Written by Amelia Chew | Images as credited
Image by Toh Hui Ran (Class of 2017)
From 20 to 27 September 2014, a group of students in the Modern Chinese Literature and Film course led by Associate Professor of Humanities Petrus Liu headed to Beijing and Shanghai for a week, to explore the way modern Chinese culture is represented in the arts. The trip, organised by Adelle Lim and Ng Teng Kuan from the College’s Centre for International and Professional Experience (CIPE), was partially sponsored by the Tan Chin Tuan Foundation through the Tan Chin Tuan Programme in Culture & Civilisation. It brought to life the various texts and films which Yale-NUS students discussed in class, ranging from the 1986 novel Red Sorghum by Mo Yan to the 2007 film Lust, Caution directed by Ang Lee. The fund contributed by the foundation aims to promote greater understanding about China and Chinese culture.
As Professor Liu had designed the course based on the pedagogy of experiential learning, 20 percent of the course was allocated to students’ individual projects, which had to incorporate material collected from the trip. During the trip, the group participated in a roundtable discussion with faculty and students from the Beijing Film Academy to learn about Chinese film history, visited the Lu Xun Museum in Beijing and conducted interviews with Chinese filmmakers, among other activities. Students were challenged to compare the representations of social issues that they explored in class to their own first-hand experiences on the trip, and to translate their reflections into a creative medium.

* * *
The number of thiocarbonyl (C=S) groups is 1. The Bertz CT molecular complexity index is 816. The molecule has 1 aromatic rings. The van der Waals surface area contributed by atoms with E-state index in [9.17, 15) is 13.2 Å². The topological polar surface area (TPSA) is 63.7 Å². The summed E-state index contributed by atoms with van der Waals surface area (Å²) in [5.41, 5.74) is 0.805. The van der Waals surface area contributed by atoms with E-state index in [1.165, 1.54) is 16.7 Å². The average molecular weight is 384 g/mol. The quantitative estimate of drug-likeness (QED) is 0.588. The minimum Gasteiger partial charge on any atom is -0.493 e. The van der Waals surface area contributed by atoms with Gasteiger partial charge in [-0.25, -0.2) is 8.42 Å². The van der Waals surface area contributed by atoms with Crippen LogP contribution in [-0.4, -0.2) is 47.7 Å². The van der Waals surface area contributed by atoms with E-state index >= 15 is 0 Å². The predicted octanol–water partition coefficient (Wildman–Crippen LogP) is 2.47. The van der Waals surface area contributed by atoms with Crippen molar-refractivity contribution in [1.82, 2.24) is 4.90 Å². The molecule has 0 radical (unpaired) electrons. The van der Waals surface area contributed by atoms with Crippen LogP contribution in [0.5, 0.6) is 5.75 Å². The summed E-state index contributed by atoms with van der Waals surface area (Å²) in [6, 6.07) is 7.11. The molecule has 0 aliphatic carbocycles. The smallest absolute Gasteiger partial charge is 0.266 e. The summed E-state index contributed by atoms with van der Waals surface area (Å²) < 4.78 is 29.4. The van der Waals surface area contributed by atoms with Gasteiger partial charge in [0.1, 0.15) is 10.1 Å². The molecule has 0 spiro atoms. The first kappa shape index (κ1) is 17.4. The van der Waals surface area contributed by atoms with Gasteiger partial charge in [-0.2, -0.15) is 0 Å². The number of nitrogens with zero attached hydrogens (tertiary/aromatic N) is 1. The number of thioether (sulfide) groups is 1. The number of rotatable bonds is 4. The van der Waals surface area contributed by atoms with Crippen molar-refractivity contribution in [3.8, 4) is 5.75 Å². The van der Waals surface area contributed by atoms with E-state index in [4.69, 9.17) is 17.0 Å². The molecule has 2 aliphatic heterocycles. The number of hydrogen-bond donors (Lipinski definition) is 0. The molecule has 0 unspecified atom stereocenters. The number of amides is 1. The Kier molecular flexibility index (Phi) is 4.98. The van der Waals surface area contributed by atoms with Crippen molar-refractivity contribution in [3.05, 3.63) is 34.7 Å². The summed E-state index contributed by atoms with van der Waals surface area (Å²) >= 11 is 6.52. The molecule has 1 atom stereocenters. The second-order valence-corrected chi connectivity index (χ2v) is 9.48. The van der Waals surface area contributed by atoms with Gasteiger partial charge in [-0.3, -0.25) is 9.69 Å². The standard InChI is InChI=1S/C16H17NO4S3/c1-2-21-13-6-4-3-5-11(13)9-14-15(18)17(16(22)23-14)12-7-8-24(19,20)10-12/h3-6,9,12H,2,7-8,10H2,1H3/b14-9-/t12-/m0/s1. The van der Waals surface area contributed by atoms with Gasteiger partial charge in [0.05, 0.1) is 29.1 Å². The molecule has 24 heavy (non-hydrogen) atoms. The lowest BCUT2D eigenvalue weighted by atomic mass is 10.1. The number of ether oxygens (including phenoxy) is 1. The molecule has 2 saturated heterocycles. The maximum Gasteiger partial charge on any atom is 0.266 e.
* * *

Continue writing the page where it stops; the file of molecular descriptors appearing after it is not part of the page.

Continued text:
Student John Reid (Class of 2017) reading blackout poetry during the symposium. Image by Aleithia Low.
The resultant projects spanned a diverse array of media, from film and screenplay to blackout poetry and creative short stories, and were showcased in a symposium open to the Yale-NUS community. For example, Chua Wan Ping, Class of 2017 and recipient of the Toh Chin Chye Study Award, wrote an adapted screenplay based on the novel The Golden Cangue by Eileen Chang, and managed to stage a portion of it featuring fellow students in the course as actors. Meanwhile, Toh Hui Ran, Class of 2017, produced a short film that compared the representations of modern China in literature to the individual experiences of the Chinese people, using footage she had shot during the trip.
For many of the students, the opportunity to explore Beijing and Shanghai completed their experience in the course as they were intimately exposed to the recurring themes of Chinese identity, colonial modernity and nostalgia.
Reflecting upon her experience, Wan Ping shared: “It was definitely a challenge to take that experience and translate it into creative expression, but that really maximised the learning I gained from the course.”
On the Great Wall: The students with Associate Professor Petrus Liu (centre) and CIPE Senior Programme Manager Ng Teng Kuan (front, left). Image provided by Petrus Liu.